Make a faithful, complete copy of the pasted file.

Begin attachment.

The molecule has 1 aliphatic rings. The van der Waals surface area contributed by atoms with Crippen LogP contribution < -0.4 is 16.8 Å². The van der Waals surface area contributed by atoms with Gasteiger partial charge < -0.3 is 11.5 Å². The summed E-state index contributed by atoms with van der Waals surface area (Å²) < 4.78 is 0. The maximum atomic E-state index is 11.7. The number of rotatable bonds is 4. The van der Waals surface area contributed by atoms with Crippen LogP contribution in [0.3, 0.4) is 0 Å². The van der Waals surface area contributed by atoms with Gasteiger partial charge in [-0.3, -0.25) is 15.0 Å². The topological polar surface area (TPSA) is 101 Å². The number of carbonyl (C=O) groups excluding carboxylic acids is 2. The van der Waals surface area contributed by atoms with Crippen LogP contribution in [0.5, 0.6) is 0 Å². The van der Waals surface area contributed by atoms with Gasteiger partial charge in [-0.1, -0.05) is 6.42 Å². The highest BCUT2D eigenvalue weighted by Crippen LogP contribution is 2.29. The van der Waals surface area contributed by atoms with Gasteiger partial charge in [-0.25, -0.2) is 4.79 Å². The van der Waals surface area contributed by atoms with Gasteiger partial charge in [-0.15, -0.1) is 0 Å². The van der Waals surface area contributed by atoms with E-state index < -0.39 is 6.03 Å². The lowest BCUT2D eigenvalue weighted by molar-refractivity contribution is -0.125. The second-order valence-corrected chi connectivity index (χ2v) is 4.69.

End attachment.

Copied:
The molecule has 1 aliphatic rings. The van der Waals surface area contributed by atoms with Crippen LogP contribution < -0.4 is 16.8 Å². The van der Waals surface area contributed by atoms with Gasteiger partial charge < -0.3 is 11.5 Å². The summed E-state index contributed by atoms with van der Waals surface area (Å²) < 4.78 is 0. The maximum atomic E-state index is 11.7. The number of rotatable bonds is 4. The van der Waals surface area contributed by atoms with Crippen LogP contribution in [0.3, 0.4) is 0 Å². The van der Waals surface area contributed by atoms with Gasteiger partial charge in [-0.3, -0.25) is 15.0 Å². The topological polar surface area (TPSA) is 101 Å². The number of carbonyl (C=O) groups excluding carboxylic acids is 2. The van der Waals surface area contributed by atoms with Crippen LogP contribution in [0.5, 0.6) is 0 Å². The van der Waals surface area contributed by atoms with Gasteiger partial charge in [-0.1, -0.05) is 6.42 Å². The highest BCUT2D eigenvalue weighted by Crippen LogP contribution is 2.29. The van der Waals surface area contributed by atoms with Gasteiger partial charge in [-0.25, -0.2) is 4.79 Å². The van der Waals surface area contributed by atoms with Gasteiger partial charge in [-0.15, -0.1) is 0 Å². The van der Waals surface area contributed by atoms with E-state index < -0.39 is 6.03 Å². The lowest BCUT2D eigenvalue weighted by molar-refractivity contribution is -0.125. The second-order valence-corrected chi connectivity index (χ2v) is 4.69.